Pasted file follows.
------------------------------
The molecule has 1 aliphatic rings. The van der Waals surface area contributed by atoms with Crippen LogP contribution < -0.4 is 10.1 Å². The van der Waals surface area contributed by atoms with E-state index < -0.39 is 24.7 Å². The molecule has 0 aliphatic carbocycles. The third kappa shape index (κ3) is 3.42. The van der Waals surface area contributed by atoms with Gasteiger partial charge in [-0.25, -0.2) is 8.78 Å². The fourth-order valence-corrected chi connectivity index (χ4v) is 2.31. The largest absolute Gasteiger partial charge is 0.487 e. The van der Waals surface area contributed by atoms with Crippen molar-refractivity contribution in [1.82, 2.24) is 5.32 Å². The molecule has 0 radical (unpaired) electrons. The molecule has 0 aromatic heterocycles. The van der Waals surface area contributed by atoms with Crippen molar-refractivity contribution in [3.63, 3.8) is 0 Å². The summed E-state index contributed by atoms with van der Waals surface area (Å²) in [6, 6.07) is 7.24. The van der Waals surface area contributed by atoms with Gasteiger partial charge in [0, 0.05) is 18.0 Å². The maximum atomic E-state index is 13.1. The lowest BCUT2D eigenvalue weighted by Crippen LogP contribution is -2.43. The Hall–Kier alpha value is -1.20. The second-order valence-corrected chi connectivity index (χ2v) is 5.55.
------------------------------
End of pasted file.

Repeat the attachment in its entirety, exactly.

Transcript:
The molecule has 1 aliphatic rings. The van der Waals surface area contributed by atoms with Crippen LogP contribution < -0.4 is 10.1 Å². The van der Waals surface area contributed by atoms with E-state index < -0.39 is 24.7 Å². The molecule has 0 aliphatic carbocycles. The third kappa shape index (κ3) is 3.42. The van der Waals surface area contributed by atoms with Gasteiger partial charge in [-0.25, -0.2) is 8.78 Å². The fourth-order valence-corrected chi connectivity index (χ4v) is 2.31. The largest absolute Gasteiger partial charge is 0.487 e. The van der Waals surface area contributed by atoms with Crippen molar-refractivity contribution in [1.82, 2.24) is 5.32 Å². The molecule has 0 radical (unpaired) electrons. The molecule has 0 aromatic heterocycles. The van der Waals surface area contributed by atoms with Crippen molar-refractivity contribution in [3.63, 3.8) is 0 Å². The summed E-state index contributed by atoms with van der Waals surface area (Å²) in [6, 6.07) is 7.24. The van der Waals surface area contributed by atoms with Gasteiger partial charge in [0, 0.05) is 18.0 Å². The maximum atomic E-state index is 13.1. The lowest BCUT2D eigenvalue weighted by Crippen LogP contribution is -2.43. The Hall–Kier alpha value is -1.20. The second-order valence-corrected chi connectivity index (χ2v) is 5.55.